What Are You Doing Here? investigates how black women musicians and fans navigate the metal, hardcore, and punk music genres that are regularly thought of as inclusive spaces and centered on a community spirit, but fail to block out the race and gender issues that exist in the outside world.
“We can neither reflectively choose our color identity nor downplay its social significance simply by willing it to be unimportant… but our color no more binds us to send a predetermined group message to our fellow human beings than our language binds us to convey predetermined thoughts.”—Amy Gutmann
“Sometimes I think nothing is simple but the feeling of pain.”—Lester Bangs
I’ll be the first to admit that, like any other book, What Are You Doing Here? is partly self-serving. I wanted to find other black women like me: metal, hardcore, and punk fans and musicians that were rabid about the music and culture and adamant about asserting their rightful place as black women within those scenes. I wanted to find other women who put aside the cultural baggage that dictates that we must listen to certain musical styles, and simply enjoy the music that influenced us, not just as black women, but as individuals who grew up in an era when, thanks to technology, a large variety of music is accessible and available to everyone. I found many black women and have shared their stories, but I also realize there is still a lot of work to be done.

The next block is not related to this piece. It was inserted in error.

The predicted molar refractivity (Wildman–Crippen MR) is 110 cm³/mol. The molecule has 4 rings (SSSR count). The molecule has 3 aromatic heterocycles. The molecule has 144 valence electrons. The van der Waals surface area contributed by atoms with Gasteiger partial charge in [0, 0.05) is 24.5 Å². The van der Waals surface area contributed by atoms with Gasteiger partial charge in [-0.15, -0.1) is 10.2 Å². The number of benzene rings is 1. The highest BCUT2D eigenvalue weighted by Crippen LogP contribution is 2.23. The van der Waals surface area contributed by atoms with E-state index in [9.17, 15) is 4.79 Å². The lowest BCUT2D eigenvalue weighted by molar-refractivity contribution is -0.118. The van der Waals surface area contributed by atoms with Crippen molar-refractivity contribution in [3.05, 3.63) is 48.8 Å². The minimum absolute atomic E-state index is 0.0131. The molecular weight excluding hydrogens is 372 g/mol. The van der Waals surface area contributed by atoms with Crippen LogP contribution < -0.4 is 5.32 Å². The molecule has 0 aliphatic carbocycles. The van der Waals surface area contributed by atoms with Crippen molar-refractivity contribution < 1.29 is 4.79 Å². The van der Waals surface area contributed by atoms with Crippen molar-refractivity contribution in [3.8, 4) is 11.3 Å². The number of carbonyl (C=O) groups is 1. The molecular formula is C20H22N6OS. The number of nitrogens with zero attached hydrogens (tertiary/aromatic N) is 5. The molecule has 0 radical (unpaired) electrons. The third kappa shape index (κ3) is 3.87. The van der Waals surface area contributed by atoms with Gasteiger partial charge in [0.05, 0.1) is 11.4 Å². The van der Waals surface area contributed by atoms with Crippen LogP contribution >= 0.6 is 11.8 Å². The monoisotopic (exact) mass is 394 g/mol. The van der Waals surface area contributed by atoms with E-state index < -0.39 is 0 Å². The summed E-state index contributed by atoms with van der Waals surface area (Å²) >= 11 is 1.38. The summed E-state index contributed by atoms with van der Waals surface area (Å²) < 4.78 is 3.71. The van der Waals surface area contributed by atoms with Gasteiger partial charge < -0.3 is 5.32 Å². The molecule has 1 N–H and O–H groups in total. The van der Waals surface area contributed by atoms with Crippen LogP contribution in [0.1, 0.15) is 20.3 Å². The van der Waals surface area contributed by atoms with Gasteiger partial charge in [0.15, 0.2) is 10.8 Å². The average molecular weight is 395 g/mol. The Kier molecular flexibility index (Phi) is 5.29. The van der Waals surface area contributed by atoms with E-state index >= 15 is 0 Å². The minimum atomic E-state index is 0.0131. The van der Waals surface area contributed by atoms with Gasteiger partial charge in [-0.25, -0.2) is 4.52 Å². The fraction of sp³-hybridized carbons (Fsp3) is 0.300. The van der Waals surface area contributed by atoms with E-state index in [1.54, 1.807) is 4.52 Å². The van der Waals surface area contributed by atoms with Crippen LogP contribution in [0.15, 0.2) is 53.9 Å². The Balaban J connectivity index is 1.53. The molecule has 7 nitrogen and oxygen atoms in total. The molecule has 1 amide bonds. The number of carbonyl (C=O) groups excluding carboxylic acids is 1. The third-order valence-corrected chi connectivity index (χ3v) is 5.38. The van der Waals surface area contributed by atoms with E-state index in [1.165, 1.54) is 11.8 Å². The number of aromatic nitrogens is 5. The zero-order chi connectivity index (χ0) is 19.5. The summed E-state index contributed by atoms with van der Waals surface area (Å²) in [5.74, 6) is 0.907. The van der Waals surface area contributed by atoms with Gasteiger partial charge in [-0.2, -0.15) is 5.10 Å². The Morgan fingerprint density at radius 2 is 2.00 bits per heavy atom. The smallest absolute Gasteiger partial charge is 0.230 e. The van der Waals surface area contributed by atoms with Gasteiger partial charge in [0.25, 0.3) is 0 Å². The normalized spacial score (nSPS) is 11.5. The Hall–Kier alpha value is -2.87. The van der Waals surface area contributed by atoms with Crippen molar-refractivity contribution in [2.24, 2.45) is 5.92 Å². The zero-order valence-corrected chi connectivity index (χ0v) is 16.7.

Sweet! Looking forward to reading this.

I WANT THIS YES

aaaaahhhhhh yeeeessssssss

tranqualizer:

rusty—shackleford:

babsissuchafuckinglady:

crankyskirt:

ISBN 978-1-935950-05-9
Softcover 6″ x 9″, 240pp
Coming September 2012

What Are You Doing Here? investigates how black women musicians and fans navigate the metal, hardcore, and punk music genres that are regularly thought of as inclusive spaces and centered on a community spirit, but fail to block out the race and gender issues that exist in the outside world.

“We can neither reflectively choose our color identity nor downplay its social significance simply by willing it to be unimportant… but our color no more binds us to send a predetermined group message to our fellow human beings than our language binds us to convey predetermined thoughts.”—Amy Gutmann

“Sometimes I think nothing is simple but the feeling of pain.”—Lester Bangs

I’ll be the first to admit that, like any other book, What Are You Doing Here? is partly self-serving. I wanted to find other black women like me: metal, hardcore, and punk fans and musicians that were rabid about the music and culture and adamant about asserting their rightful place as black women within those scenes. I wanted to find other women who put aside the cultural baggage that dictates that we must listen to certain musical styles, and simply enjoy the music that influenced us, not just as black women, but as individuals who grew up in an era when, thanks to technology, a large variety of music is accessible and available to everyone. I found many black women and have shared their stories, but I also realize there is still a lot of work to be done.